The FCIC’s report on the causes of the financial crisis released on Friday has many tales of what happened on Wall Street before it became the straight-laced industry it is today.The report uses the stories for evidence of corporate greed, ineptitude, and borderline fraud to show how Wall Street still needs to be punished — its authors slam the finance industry and want to see prosecutions.
But even though some of them are upsetting, they’re entertaining. Some are even funny.
A Goldman Sachs Partner told her subordinates to package and hide the crap they couldn't sell in CDOs
All the way back in 2006, Stacy Bash-Polley, a Goldman Partner (the co-head of fixed income sales) told her subordinates to off-load the 'mezz' risk -- the mortgage bonds rated with a relatively low level of risk -- now that the firm had gotten rid of the super risky stuff.
The best way to do so, she told them, was to, begin to re-package them into other CDOs.
And Fabrice Tourre told his unit to sell them to the dumb money.
When the economy was about to collapse, Morgan Stanley's head of due diligence was living in Florida
At Morgan Stanley, the head of due diligence was based not in New York but rather in Boca Raton, Florida.
He had, at any one time, two to five individuals reporting to him directly--and they were actually employees of a personnel consultant, Equinox.
The report also said that Deutsche Bank and JP Morgan had only small due diligence teams too, but we're guessing they weren't based in wealthy, retirement enclave in Florida.
One of the 700 people the FCIC interviewed while conducting its investigation of what caused the financial crisis was Ken Lewis, who told the FCIC about a certain executive's incessant calls.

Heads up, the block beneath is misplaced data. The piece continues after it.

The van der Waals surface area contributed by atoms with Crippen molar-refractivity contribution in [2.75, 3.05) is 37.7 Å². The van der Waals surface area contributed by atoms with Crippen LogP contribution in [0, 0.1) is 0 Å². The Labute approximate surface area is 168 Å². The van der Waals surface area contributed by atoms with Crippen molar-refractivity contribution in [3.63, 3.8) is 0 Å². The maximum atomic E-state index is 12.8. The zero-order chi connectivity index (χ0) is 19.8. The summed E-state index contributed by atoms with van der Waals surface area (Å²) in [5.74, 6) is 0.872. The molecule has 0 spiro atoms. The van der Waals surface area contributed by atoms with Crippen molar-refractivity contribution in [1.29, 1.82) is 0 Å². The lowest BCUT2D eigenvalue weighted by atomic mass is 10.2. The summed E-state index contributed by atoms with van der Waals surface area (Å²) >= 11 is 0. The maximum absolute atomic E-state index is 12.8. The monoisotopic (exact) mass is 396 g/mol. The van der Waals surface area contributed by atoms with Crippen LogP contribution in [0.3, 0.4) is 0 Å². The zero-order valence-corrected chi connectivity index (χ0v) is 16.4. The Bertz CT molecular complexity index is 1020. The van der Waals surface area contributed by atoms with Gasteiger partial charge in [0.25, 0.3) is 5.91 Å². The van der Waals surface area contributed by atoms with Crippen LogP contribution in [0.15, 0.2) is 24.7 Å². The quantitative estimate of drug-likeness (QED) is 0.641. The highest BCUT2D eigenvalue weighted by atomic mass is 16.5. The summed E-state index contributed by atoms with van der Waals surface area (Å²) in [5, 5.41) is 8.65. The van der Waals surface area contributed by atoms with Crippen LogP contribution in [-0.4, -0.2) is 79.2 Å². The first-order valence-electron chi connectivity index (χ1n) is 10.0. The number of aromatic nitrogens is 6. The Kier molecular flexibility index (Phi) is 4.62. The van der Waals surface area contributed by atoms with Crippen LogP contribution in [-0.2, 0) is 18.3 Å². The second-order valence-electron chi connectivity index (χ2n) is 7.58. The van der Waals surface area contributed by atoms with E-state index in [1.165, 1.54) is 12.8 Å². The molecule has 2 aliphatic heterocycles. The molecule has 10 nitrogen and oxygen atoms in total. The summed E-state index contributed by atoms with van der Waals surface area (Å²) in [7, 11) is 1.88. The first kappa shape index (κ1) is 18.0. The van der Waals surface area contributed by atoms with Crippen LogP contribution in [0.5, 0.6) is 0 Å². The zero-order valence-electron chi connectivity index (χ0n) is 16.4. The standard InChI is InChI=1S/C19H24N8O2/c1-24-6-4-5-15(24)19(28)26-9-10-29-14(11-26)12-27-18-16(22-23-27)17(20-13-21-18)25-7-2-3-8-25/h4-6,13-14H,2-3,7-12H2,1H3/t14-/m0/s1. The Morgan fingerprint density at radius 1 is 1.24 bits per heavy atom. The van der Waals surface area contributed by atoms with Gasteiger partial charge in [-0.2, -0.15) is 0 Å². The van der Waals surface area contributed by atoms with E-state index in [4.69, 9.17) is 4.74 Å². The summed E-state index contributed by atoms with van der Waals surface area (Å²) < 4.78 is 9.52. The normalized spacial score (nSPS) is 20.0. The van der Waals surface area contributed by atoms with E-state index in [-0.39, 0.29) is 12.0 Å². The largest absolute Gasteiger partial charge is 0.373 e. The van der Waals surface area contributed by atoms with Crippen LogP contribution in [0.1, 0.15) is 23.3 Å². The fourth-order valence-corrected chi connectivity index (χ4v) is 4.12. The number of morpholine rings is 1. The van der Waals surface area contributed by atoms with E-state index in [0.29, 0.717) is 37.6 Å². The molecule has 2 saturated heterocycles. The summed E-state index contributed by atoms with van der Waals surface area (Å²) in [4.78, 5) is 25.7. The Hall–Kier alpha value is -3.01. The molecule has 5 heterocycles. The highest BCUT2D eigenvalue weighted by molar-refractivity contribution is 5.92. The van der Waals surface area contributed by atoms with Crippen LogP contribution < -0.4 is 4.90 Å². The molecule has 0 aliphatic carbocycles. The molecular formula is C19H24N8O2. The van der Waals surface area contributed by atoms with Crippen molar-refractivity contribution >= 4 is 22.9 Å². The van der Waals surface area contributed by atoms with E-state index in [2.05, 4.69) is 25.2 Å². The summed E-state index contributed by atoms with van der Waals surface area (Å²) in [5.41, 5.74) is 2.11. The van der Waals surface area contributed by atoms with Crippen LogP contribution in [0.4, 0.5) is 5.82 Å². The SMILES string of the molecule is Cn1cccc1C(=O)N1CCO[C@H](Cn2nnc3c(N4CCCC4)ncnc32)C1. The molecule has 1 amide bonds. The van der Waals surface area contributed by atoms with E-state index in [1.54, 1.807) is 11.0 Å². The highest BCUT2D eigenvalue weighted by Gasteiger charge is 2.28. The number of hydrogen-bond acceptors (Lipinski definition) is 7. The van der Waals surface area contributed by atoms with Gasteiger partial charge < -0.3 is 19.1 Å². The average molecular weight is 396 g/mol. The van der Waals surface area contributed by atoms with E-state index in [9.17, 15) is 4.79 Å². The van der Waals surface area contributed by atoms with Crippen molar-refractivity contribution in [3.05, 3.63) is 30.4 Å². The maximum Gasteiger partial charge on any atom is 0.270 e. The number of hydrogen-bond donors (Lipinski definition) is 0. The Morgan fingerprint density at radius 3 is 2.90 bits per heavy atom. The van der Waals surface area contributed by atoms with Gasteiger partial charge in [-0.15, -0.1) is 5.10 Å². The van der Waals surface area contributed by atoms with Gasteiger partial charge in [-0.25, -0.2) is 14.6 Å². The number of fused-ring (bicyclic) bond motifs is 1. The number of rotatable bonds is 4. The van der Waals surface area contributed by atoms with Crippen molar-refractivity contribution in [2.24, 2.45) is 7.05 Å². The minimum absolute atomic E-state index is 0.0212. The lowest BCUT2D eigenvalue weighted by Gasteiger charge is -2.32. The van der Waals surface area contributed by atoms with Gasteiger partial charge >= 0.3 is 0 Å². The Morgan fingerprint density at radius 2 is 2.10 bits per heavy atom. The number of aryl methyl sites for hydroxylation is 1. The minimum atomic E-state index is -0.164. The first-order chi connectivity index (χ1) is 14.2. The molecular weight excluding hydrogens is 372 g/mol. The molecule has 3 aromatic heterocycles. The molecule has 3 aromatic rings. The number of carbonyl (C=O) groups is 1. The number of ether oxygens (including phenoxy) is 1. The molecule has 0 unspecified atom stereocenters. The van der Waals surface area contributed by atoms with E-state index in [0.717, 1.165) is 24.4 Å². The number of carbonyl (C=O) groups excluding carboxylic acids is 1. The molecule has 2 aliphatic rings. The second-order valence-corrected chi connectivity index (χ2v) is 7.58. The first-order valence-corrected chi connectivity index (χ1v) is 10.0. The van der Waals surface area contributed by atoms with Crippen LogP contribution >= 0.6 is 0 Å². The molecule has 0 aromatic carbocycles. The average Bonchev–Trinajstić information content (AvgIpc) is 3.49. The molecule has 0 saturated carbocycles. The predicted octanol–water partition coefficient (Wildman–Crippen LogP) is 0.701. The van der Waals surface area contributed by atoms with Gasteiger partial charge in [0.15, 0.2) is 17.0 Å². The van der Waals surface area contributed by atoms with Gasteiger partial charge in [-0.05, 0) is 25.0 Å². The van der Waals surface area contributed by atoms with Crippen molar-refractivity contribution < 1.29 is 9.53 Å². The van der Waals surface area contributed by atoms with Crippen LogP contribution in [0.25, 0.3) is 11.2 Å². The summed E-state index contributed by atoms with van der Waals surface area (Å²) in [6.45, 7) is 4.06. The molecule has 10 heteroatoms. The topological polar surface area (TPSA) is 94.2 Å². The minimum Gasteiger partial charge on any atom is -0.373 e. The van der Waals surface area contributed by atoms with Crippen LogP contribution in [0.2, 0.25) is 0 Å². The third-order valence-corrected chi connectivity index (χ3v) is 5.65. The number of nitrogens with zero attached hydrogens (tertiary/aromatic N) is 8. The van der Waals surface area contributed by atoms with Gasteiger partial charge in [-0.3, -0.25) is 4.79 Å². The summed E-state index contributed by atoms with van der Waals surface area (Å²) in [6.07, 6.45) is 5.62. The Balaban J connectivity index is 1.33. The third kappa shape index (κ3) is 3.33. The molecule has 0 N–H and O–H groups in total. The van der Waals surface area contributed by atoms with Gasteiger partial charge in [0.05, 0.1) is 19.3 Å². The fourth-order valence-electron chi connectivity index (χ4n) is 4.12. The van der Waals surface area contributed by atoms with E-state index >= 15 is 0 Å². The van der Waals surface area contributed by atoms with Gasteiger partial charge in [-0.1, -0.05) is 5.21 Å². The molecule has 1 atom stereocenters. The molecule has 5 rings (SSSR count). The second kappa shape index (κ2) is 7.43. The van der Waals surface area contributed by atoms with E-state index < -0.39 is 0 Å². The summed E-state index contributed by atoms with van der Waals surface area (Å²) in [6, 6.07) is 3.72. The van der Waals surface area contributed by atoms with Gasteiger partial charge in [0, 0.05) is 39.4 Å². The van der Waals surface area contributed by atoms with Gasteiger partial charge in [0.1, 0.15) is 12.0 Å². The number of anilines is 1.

Lehman was on the brink of failure, and Dick Fuld was as desperate as a school girl for Lewis to buy it.
Lewis' wife finally had to tell Fuld, 'Stop calling. He won't pick up. He's mine.'
The CEO bragged about how his execs made their own rules and paid themselves whatever they wanted at Fannie Mae
Even though Goldman Sachs execs testified on the Hill that AIG bailout funds it received did not stay with the bank, but were dispersed as compensation to clients and institutions on the other side of a prop trade gone wrong, it actually kept $2.9 billion for itself, according to a report by the FCIC.
Remember, Goldman faced a hearing in July of 2010 about the bank's exposure to AIG.
That's when CFO David Viniar and MD David Lehman testified they knew nothing about AIG funds landing in the bank's private reserves.
On the Thursday before Lehman Brothers totally collapsed, the New York Fed was obviously feeling crazed and kind of helpless, the FCIC report reveals.
Because they were clearly taking any and all advice they could get; they were even forwarding around an email from Louis Bacon, billionaire hedge funder and CEO of Moore Capital, about what to do.
He urged the fed to step in and do something, and sent an email to Hayley Boesky, a senior New York Fed official.